As a digital transformation enabler, Lucep eliminates the need for banks to maintain large branches with huge square footage set aside for waiting customers. Customers arrive just in time for their scheduled appointment, and get the services they require without having to wait in line. This is one of our key selling points – the cost savings from smaller branches that actually provide a better customer experience.
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It’s kind of a big deal, since banks typically pay 15-20 percent above the market per square foot of real estate they rent, compared to other retail outlets. In 10 to 20 years, that adds up into a lot of money.
This is why we study our client branch locations and the scaling plans for their physical branch networks, so we can give them an estimate of the massive amount in costs saved once they start using our software.
A trend we’re bumping into is that there’s a bit of a contradiction in this, because expansion into new markets requires the opening of new branches, but digital transformation renders these branches obsolete even before they’re opened.
That brings up the question of the criteria for new branch locations, and their design and the services to be provided. In this post, you’re going to read the traditional criteria for bank branch site selection, which is now a bit outdated. Then we’ll take a look at the new decision support model for bank branch location, taking into account your digital transformation plans.
Decision support models for traditional bank branch location
There are many studies that provide detailed criteria and decision support models for bank branch location (Boufounou, Abbasi, Zhao et al., Nihan Cinar; Manandhar and Tang; Cook et al.; Camanho and Dyson, Ferhan Cebi & Zeynel Zeren; Ayfer Başar, Özgür Kabak, Y. İlker Topçu, etc.)
I’m going to focus on the last one, because this study actually led to a mathematical model that was used to pick the best branch locations for a national bank in Istanbul, Turkey. This is the list of site selection criteria they mention, based on research and study of other reports:
– Population and demographic (growth rate, avg houshold size, age, gender, etc.)
– Financial indicators (domestic per capita income)
– Customer segmentation (socioeconomic, cultural, income level, trade potential, etc.)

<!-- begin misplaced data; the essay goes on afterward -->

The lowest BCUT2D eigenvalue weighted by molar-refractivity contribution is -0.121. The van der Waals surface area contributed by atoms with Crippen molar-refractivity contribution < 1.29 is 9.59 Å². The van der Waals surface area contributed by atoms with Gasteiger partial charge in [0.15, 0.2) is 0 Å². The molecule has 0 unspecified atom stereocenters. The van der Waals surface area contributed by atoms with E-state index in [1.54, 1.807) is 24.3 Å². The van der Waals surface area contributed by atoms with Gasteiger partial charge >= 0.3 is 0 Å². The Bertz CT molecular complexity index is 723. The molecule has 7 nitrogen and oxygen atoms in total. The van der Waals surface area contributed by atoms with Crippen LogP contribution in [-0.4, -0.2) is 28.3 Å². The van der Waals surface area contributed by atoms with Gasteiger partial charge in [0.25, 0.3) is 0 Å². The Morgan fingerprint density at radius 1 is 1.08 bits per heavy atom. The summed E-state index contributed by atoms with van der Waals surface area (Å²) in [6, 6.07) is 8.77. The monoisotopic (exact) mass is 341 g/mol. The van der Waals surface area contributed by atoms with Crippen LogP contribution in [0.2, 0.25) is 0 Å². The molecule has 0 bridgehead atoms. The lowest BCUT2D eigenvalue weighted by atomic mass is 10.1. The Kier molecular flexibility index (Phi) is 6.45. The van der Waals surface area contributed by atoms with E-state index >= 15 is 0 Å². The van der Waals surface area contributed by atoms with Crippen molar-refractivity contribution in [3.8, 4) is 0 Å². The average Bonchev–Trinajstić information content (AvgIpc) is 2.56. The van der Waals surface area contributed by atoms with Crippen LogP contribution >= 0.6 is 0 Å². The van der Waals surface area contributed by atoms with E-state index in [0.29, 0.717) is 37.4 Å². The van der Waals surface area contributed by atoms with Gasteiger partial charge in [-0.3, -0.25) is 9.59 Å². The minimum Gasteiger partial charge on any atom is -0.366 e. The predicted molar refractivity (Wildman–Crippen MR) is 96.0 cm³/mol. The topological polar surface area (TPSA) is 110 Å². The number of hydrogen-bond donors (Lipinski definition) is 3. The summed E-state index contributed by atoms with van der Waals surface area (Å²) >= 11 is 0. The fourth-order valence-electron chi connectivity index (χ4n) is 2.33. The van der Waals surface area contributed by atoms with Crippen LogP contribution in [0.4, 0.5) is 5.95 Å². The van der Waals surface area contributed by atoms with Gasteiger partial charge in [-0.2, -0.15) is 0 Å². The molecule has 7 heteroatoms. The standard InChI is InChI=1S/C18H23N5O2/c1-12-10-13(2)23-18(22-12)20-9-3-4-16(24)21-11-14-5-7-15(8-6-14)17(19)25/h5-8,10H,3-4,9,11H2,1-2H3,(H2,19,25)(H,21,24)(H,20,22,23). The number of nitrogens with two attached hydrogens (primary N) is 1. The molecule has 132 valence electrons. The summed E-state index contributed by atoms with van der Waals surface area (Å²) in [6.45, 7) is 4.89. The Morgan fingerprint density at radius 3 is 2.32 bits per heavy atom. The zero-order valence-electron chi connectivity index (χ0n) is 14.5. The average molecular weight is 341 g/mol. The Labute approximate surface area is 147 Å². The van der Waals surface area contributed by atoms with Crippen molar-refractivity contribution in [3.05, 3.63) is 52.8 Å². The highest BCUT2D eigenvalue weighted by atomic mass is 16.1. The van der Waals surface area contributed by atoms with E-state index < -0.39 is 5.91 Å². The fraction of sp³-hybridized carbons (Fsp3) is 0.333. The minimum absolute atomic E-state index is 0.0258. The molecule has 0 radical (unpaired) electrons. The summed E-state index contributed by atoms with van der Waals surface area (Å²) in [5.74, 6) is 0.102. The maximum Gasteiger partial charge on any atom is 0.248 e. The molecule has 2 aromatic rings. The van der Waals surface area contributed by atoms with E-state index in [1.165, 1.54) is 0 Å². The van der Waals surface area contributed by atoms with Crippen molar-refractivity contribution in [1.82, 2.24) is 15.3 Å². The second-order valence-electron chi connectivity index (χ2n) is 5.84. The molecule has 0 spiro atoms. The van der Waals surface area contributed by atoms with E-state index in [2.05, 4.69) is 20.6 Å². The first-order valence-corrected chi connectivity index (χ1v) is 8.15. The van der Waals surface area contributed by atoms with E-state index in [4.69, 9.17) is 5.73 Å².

– Competitors (total deposits, number of branches, number of firms, etc.)
– Location of competitor branches and easement of access
– Average transaction volume
– Proximity to own existing branches
– Cost of opening and closing branches
Based on interviews with experts and survey questionnaires, the study authors (Ayfer Basar, Ozgur Kabak, Y. Ilker Topcu) decided that the following are the most important criteria for bank branch location.
1. Average transaction volume.
2. Distance between branches.
3. Cost of opening a new branch.
4. Cost of closing a branch.
Bank Branch Location Criteria after Digital Transformation
With ATMs, self-service kiosks, net banking, mobile banking and other channels being activated, your branches don’t have to be located or designed for transactions. With the first of 4 criteria eliminated, what’s left is the distance between branches and the cost of opening and closing existing branches.
Based on interactions with clients and branch transformation heads of the world’s top banks, we can tell you what the branch is for, and will be used for over the short- and long-term.
Question: What is your vision for the future of branch banking? What kind of branches do you see 5, 10, 20 years down the line?
Mr. Hui Hui Li, Evergrowing Bank: “Physical branches will still exist but their functions will evolve. No matter how technologies are developing, customers will have more faith and trusts on the banks when they see physical branches nearby. However, the branch will be transformed from “transaction or service center” into an “experience center.”
We also have a whitepaper that explores bank branch models that will be popular in future. It shows that your branch will either be a:
1. Lounge for attracting high-value clients and providing them personalized service;
2. A digital pod that serves as a hub for all the digital technologies that your customers must use; or
3. A pharmacy-style branch that provides all the services you provide.
In summary, the decision support model for bank branch location is no longer about transactions, your competition and real estate investments. It’s a small space with signage, essential staff and a technology hub (if not completely automated) that reinforces customer loyalty and branding.
People see their bank on the way to work, on their way to the market, and on the way back home. They come occasionally, to open accounts and discuss complex financial products or urgent needs that cannot be fulfilled online or on the phone.
So you must have a visible physical presence near all your customers (distance between branches), but it doesn’t necessarily need a large real estate investment to accommodate hundreds of customers (cost of closing a branch). You can scale it down to a space for 5-10 customers at most (cost of opening a new branch).
This is how we help our clients do branch transformation, through customer identification, segmentation, omnichannel engagement, and appointment scheduling that frees up the need to maintain large branches. So you can go digital without shutting down the branches.